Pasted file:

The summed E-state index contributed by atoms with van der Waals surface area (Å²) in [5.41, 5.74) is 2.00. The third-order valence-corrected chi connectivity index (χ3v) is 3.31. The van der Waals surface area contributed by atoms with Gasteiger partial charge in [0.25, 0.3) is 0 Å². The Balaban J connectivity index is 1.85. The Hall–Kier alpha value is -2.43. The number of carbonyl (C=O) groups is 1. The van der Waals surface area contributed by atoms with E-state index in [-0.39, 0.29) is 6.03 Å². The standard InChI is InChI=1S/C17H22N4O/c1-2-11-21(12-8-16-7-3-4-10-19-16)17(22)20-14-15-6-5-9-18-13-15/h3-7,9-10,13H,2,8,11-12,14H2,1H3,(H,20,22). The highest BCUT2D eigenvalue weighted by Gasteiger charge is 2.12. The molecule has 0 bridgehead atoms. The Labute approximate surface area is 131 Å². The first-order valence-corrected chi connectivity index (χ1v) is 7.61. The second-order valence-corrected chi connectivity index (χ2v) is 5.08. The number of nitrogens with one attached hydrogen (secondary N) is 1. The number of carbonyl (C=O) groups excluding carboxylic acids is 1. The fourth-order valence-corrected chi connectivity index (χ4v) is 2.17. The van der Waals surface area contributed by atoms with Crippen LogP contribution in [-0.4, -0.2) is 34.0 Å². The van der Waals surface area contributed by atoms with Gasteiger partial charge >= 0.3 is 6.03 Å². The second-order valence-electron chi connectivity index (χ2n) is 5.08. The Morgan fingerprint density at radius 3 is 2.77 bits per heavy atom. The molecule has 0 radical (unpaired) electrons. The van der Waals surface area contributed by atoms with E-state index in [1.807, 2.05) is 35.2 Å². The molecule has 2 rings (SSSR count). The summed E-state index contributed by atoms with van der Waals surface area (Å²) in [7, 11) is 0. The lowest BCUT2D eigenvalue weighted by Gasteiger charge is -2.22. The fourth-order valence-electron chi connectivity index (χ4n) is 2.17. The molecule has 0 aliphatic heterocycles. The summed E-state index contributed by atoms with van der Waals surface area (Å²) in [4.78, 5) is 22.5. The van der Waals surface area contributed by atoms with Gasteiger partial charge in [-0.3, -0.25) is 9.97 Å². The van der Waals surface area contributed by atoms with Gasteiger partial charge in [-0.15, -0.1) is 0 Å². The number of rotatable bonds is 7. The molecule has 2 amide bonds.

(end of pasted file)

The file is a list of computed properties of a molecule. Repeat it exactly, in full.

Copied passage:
The summed E-state index contributed by atoms with van der Waals surface area (Å²) in [5.41, 5.74) is 2.00. The third-order valence-corrected chi connectivity index (χ3v) is 3.31. The van der Waals surface area contributed by atoms with Gasteiger partial charge in [0.25, 0.3) is 0 Å². The Balaban J connectivity index is 1.85. The Hall–Kier alpha value is -2.43. The number of carbonyl (C=O) groups is 1. The van der Waals surface area contributed by atoms with E-state index in [-0.39, 0.29) is 6.03 Å². The standard InChI is InChI=1S/C17H22N4O/c1-2-11-21(12-8-16-7-3-4-10-19-16)17(22)20-14-15-6-5-9-18-13-15/h3-7,9-10,13H,2,8,11-12,14H2,1H3,(H,20,22). The highest BCUT2D eigenvalue weighted by Gasteiger charge is 2.12. The molecule has 0 bridgehead atoms. The Labute approximate surface area is 131 Å². The first-order valence-corrected chi connectivity index (χ1v) is 7.61. The second-order valence-corrected chi connectivity index (χ2v) is 5.08. The number of nitrogens with one attached hydrogen (secondary N) is 1. The number of carbonyl (C=O) groups excluding carboxylic acids is 1. The fourth-order valence-corrected chi connectivity index (χ4v) is 2.17. The van der Waals surface area contributed by atoms with Crippen LogP contribution in [-0.4, -0.2) is 34.0 Å². The van der Waals surface area contributed by atoms with Gasteiger partial charge >= 0.3 is 6.03 Å². The second-order valence-electron chi connectivity index (χ2n) is 5.08. The Morgan fingerprint density at radius 3 is 2.77 bits per heavy atom. The molecule has 0 radical (unpaired) electrons. The van der Waals surface area contributed by atoms with E-state index in [1.807, 2.05) is 35.2 Å². The molecule has 2 rings (SSSR count). The summed E-state index contributed by atoms with van der Waals surface area (Å²) in [7, 11) is 0. The lowest BCUT2D eigenvalue weighted by Gasteiger charge is -2.22. The fourth-order valence-electron chi connectivity index (χ4n) is 2.17. The molecule has 0 aliphatic heterocycles. The summed E-state index contributed by atoms with van der Waals surface area (Å²) in [4.78, 5) is 22.5. The van der Waals surface area contributed by atoms with Gasteiger partial charge in [-0.3, -0.25) is 9.97 Å². The van der Waals surface area contributed by atoms with Gasteiger partial charge in [-0.15, -0.1) is 0 Å². The number of rotatable bonds is 7. The molecule has 2 amide bonds.